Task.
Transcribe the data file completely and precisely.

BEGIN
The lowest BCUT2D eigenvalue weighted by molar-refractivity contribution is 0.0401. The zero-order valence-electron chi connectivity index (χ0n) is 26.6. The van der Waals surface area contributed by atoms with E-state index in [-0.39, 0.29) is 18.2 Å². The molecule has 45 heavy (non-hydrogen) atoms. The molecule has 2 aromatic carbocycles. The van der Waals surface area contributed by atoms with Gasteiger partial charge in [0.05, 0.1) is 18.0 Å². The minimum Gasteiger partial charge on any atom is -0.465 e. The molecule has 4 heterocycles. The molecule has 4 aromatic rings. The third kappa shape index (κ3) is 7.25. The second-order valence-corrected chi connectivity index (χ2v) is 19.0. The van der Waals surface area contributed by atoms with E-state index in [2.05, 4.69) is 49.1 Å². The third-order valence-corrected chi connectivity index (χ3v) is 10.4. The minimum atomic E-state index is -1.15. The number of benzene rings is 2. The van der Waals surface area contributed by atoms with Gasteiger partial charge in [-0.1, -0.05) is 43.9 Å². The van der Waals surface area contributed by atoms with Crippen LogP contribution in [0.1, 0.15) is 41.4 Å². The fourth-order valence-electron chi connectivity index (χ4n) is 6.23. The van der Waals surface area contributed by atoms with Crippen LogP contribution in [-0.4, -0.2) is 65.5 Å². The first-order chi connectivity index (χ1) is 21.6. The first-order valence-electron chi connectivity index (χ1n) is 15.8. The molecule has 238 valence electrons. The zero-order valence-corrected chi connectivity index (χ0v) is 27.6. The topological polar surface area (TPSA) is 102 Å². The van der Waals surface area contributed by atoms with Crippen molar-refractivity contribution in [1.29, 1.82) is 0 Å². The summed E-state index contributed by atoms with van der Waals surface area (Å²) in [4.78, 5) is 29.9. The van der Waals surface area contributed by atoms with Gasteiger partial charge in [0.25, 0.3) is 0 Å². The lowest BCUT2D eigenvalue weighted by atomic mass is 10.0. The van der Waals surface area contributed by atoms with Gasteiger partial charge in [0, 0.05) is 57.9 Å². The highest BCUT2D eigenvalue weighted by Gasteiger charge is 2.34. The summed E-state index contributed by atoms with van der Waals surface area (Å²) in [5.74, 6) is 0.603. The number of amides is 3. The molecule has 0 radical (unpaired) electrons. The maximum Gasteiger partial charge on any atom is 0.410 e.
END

The lowest BCUT2D eigenvalue weighted by molar-refractivity contribution is 0.0401. The zero-order valence-electron chi connectivity index (χ0n) is 26.6. The van der Waals surface area contributed by atoms with E-state index in [-0.39, 0.29) is 18.2 Å². The molecule has 45 heavy (non-hydrogen) atoms. The molecule has 2 aromatic carbocycles. The van der Waals surface area contributed by atoms with Gasteiger partial charge in [0.05, 0.1) is 18.0 Å². The minimum Gasteiger partial charge on any atom is -0.465 e. The molecule has 4 heterocycles. The molecule has 4 aromatic rings. The third kappa shape index (κ3) is 7.25. The second-order valence-corrected chi connectivity index (χ2v) is 19.0. The van der Waals surface area contributed by atoms with E-state index in [2.05, 4.69) is 49.1 Å². The third-order valence-corrected chi connectivity index (χ3v) is 10.4. The minimum atomic E-state index is -1.15. The number of benzene rings is 2. The van der Waals surface area contributed by atoms with Gasteiger partial charge in [-0.1, -0.05) is 43.9 Å². The van der Waals surface area contributed by atoms with Crippen LogP contribution in [0.1, 0.15) is 41.4 Å². The fourth-order valence-electron chi connectivity index (χ4n) is 6.23. The van der Waals surface area contributed by atoms with Crippen LogP contribution in [-0.4, -0.2) is 65.5 Å². The first-order chi connectivity index (χ1) is 21.6. The first-order valence-electron chi connectivity index (χ1n) is 15.8. The molecule has 238 valence electrons. The zero-order valence-corrected chi connectivity index (χ0v) is 27.6. The topological polar surface area (TPSA) is 102 Å². The van der Waals surface area contributed by atoms with Crippen molar-refractivity contribution in [1.29, 1.82) is 0 Å². The summed E-state index contributed by atoms with van der Waals surface area (Å²) in [4.78, 5) is 29.9. The van der Waals surface area contributed by atoms with Gasteiger partial charge in [0.25, 0.3) is 0 Å². The lowest BCUT2D eigenvalue weighted by atomic mass is 10.0. The van der Waals surface area contributed by atoms with Gasteiger partial charge in [0, 0.05) is 57.9 Å². The highest BCUT2D eigenvalue weighted by Gasteiger charge is 2.34. The summed E-state index contributed by atoms with van der Waals surface area (Å²) in [5.74, 6) is 0.603. The number of amides is 3. The molecule has 0 radical (unpaired) electrons. The maximum Gasteiger partial charge on any atom is 0.410 e.